★★★

    It would be unseemly to say that I enjoyed watching this film, given its subject matter, based on a true story about a Jewish teenager who was killed in the Holocaust (along with almost her entire family) after hiding in an attic in Amsterdam for more than two years. I didn't enjoy watching it, because who does? But this was a really hard watch for me, and not for the reasons that should be critically acceptable.

    Yes, the movie is…

  • The Full Monty

    The Full Monty

    ★★★½

    What does a male provider do when he can't provide anymore? Strip!

    That's the plot of this British comedy in its entirety, but I'm OK with that. The movie is short and sweet. When you've embarked on the Best Picture project, watching all the movies that have ever received an Oscar nomination for Best Picture, you have to sit through a lot of ponderously themed films that take their time getting through their three-hour running time. But not here.

    And…

  • Three Billboards Outside Ebbing, Missouri

    Three Billboards Outside Ebbing, Missouri

    “And the Oscar for angriest movie of the year goes to ….” The righteous fury that rises out of the ashes of injustice, or in this case justice denied, is palpable in “Three Billboards.” The awkward title refers to the only avenue the mother of a daughter left raped and burned to death feels she has left to find the girl’s killer, calling attention to the local police chief’s inability to solve the crime on three billboards. As the mother,…

  • Oliver!

    Oliver!

    ★★★

    Despite the fact that 1968 was one of the most tempestuous, radical years in American history, this was the movie that won the Oscar for Best Picture from that year. Of course, points like this are always kind of bogus; it takes a long time for a film to get made and released, so unless a movie is especially prescient there's going to be something of a cultural time delay. And Hollywood did eventually catch up to the 1960s. But…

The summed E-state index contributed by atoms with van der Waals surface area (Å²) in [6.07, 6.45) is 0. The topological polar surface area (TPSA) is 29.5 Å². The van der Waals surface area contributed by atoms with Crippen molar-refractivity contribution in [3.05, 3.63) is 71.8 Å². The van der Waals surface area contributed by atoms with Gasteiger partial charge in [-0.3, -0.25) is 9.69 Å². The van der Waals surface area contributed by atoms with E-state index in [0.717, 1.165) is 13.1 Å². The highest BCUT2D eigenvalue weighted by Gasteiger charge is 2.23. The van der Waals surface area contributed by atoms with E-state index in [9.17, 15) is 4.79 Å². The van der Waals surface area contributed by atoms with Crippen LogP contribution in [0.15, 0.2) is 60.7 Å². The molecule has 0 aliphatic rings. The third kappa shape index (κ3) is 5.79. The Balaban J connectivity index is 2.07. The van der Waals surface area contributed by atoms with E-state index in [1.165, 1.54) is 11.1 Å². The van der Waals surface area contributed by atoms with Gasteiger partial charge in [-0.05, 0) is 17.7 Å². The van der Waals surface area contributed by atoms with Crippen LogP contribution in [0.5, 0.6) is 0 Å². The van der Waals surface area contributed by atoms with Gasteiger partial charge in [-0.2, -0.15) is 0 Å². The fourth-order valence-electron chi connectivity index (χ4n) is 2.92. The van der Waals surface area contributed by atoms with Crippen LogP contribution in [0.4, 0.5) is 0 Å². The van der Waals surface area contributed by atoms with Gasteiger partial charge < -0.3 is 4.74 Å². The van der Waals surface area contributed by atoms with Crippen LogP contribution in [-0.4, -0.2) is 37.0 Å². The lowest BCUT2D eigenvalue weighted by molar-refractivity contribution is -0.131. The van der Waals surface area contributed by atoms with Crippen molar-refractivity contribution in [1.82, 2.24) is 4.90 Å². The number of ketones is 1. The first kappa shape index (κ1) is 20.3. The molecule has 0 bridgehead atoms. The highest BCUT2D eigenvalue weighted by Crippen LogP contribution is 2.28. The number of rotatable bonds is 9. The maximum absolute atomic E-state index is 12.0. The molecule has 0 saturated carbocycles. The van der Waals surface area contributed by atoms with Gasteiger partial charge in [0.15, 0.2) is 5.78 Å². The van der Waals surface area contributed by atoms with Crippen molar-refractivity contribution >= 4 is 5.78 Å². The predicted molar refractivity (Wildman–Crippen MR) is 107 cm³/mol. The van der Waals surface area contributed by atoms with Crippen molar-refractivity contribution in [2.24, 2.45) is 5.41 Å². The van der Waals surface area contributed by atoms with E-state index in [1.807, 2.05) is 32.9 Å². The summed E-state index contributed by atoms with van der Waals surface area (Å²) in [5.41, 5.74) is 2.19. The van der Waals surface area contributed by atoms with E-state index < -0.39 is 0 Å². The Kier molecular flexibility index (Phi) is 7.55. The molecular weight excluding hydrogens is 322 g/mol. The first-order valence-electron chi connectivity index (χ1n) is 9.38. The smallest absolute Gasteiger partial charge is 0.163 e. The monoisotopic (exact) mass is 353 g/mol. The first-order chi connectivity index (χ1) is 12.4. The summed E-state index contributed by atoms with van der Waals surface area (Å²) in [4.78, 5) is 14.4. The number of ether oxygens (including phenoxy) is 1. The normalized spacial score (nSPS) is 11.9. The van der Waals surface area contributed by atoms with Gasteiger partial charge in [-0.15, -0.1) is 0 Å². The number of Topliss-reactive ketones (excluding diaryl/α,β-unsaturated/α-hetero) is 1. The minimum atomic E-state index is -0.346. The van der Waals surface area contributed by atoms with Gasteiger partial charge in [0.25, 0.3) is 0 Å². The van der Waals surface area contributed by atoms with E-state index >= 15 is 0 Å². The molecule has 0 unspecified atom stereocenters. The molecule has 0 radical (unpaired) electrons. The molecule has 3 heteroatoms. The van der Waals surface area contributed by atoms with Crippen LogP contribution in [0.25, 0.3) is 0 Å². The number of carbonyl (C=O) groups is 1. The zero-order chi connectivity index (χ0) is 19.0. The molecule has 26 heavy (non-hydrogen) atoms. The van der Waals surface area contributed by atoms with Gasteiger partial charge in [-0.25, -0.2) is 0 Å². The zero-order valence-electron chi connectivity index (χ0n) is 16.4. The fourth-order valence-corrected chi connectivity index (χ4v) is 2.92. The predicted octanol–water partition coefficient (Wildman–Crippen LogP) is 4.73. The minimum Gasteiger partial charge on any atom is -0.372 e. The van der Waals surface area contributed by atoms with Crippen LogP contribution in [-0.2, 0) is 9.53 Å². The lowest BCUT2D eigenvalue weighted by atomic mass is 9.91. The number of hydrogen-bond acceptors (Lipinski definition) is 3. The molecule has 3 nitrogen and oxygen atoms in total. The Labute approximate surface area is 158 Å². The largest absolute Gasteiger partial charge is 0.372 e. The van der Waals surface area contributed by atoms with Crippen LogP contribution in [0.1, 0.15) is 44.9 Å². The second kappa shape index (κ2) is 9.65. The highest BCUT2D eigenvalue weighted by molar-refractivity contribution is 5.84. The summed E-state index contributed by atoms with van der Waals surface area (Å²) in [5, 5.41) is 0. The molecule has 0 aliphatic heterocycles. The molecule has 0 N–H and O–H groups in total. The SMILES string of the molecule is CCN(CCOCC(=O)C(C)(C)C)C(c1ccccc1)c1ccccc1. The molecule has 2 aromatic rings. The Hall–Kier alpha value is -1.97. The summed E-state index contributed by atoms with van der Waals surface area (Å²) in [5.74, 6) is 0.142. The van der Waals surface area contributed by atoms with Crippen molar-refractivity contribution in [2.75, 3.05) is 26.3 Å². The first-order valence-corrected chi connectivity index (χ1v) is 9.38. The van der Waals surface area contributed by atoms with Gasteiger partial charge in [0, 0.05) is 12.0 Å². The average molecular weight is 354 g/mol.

• Get Out

    Get Out

    Horror films don’t typically get much attention from the Academy Awards. The titles are genre product made on the cheap, programmed to deliver chills and thrills at predictable points, and everyone goes home happy. “Get Out,” however, pushes buttons, and had the good fortune to have the trump administration as its real-world backdrop to help with the pushing. The film’s timeliness, more than anything, was responsible for the movie’s four Oscar nominations, with writer/director Jordan Peele winning for Best Original…

  • Call Me by Your Name

    Call Me by Your Name

    It was a distinct pleasure to watch filmmaker James Ivory, 89 at the time, finally receive his first Oscar, for Best Adapted Screenplay on this project, after decades of crafting high-quality motion pictures with producer Ismail Merchant and screenwriter Ruth Prawer Jhabvala. But Oscars aren’t always awarded for a recipient’s best work. “Call Me My Your Name” is a minor effort, probably most notable for what it says about today, when a gay romance doesn’t even raise eyebrows. We’ve come…